Linux Gaming News

Cheap PC Gaming: Towns

Towns is a town-building real time strategy game that is currently in pre-alpha support.
What this means is that, just like you hopefully did with Minecraft all that time ago, you can buy the game now to support the developers as they are developing it. In return you’ll get the game and all its future updates, not to mention a discount of 50%.

Towns is, at its heart, a town-building game. You’ll build personal rooms (read: bedrooms) for your civilians, carpentries for working with wood, masonries for stone, forges to forge metals and a bunch of other self-explanatory rooms.

Bread will quickly become your best friend much as it has mine.

Naturally, you’ll acquire the resources to do all this from the environment you’re inhabiting – chopping down trees for wood, harvesting fruit, digging for coal, iron and copper, planting wheat farms, and so on. Resource management is key here, as it is in any RTS. If you run out of food your villagers will starve, if you have no wood you can’t build anything, so go chop some trees down.

You’ll also want to build some weapons. Two floors below the veritable utopia you are building for your villagers lurk an overwhelming horde of monsters who are just waiting for a taste of pixelly villager flesh. From slimes, spiders and goblins to hobgoblins and direwolves, you do not want your villagers to encounter them unprepared.

Well that’s fine, you might think, you just won’t go below the first underground level and they won’t be able to bother you, you can just resource-manage and build in monster-free bliss. As you can tell from the obvious narrative device, that is not an option.

Towns is unforgiving and, at times, a bitch. Sieges are when a horde of enemies randomly appear at some point on the map and just wander around. Whilst wandering they have a habit of sticking their weaponry into the limbs of any unprotected villagers you may have and they are not to be trifled with. The thing to do is to arm your villagers with armour and weapons so they can defend themselves. Even if its made from wood, a villager will be thankful for its long sword when it’s set upon by a goblin leader, and you’ll be glad when they survives.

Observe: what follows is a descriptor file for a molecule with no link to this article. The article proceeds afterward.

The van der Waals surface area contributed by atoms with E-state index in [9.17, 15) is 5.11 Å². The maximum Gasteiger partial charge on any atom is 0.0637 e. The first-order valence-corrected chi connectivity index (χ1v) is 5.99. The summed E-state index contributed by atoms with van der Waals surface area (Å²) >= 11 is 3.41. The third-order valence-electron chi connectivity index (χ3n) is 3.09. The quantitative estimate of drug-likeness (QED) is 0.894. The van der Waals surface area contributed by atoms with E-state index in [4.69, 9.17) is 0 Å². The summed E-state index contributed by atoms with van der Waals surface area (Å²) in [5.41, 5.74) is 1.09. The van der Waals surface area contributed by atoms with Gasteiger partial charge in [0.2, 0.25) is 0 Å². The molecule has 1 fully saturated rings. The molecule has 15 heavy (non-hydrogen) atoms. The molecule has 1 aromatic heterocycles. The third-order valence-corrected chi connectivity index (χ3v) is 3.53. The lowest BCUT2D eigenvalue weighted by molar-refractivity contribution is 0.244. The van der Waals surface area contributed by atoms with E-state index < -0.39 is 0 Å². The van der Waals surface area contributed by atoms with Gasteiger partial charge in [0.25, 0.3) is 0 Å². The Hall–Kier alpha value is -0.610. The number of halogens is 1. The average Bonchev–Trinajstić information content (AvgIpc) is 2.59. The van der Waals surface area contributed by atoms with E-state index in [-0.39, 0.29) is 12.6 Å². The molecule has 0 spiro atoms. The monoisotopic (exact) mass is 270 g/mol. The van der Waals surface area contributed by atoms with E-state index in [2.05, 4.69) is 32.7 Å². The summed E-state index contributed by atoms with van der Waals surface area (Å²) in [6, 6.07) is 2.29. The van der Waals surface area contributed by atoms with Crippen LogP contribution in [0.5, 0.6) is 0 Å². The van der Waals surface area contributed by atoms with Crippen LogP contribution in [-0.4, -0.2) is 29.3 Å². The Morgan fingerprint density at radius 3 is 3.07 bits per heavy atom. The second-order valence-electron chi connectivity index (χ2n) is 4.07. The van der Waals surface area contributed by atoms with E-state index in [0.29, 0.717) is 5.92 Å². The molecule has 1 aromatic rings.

One of the big pluses of Towns is how quickly you learn how to play. I don’t necessarily mean the way to build a room, or make bread, or how to build a mine shaft. That can be picked up by looking through the wiki, as incomplete and imperfect as it may be. No, I mean you will learn how to play.

Early on you’ll learn not to delve too deep too quickly, and that attacking monsters is not necessarily going to end in victory. You’ll learn to be careful, and to take your time. You’ll learn your preferred and most optimal layouts for your town, and whether you’d prefer it to be above or below ground. And most importantly, you will learn to arm your villagers. The first time you accidentally let a rampaging hobgoblin into your town or a siege of goblin leaders mercilessly cuts through your villagers like a hot knife through unprepared butter is an exceptionally good lesson in why those virtual figures in your charge should be carrying weaponry.

A spider siege. You can’t quite see in such a small image, but rest assured, it is blood-curdling.

Honestly, I haven’t been as enraptured with a new game since the first time I played Minecraft. They’re completely different games, obviously, but Minecraft is the standard of engrossed fascination I hold all new games up to and Towns is most definitely on the same level. My villages have been wiped out by sieges and died of starvation, and my silly mistakes have led to entire villages being torn apart, yet I still return to try again. And again. And again. If that doesn’t illustrate just how full of potential Towns is I’m afraid you’re a lost cause, as I don’t think I can spend any more time away from the game to convince you otherwise.

Towns is available either from the official website on Windows, Linux and OSx for €9.45 (about £8.12). There is also a demo that allows you 20 in-game days which, to be honest, is longer than you’re likely to last in your first few goes anyway. Yes, it will run on your computer, and there is a reasonably good starter’s guide here to try and get your brain running, too.

You Might Also Like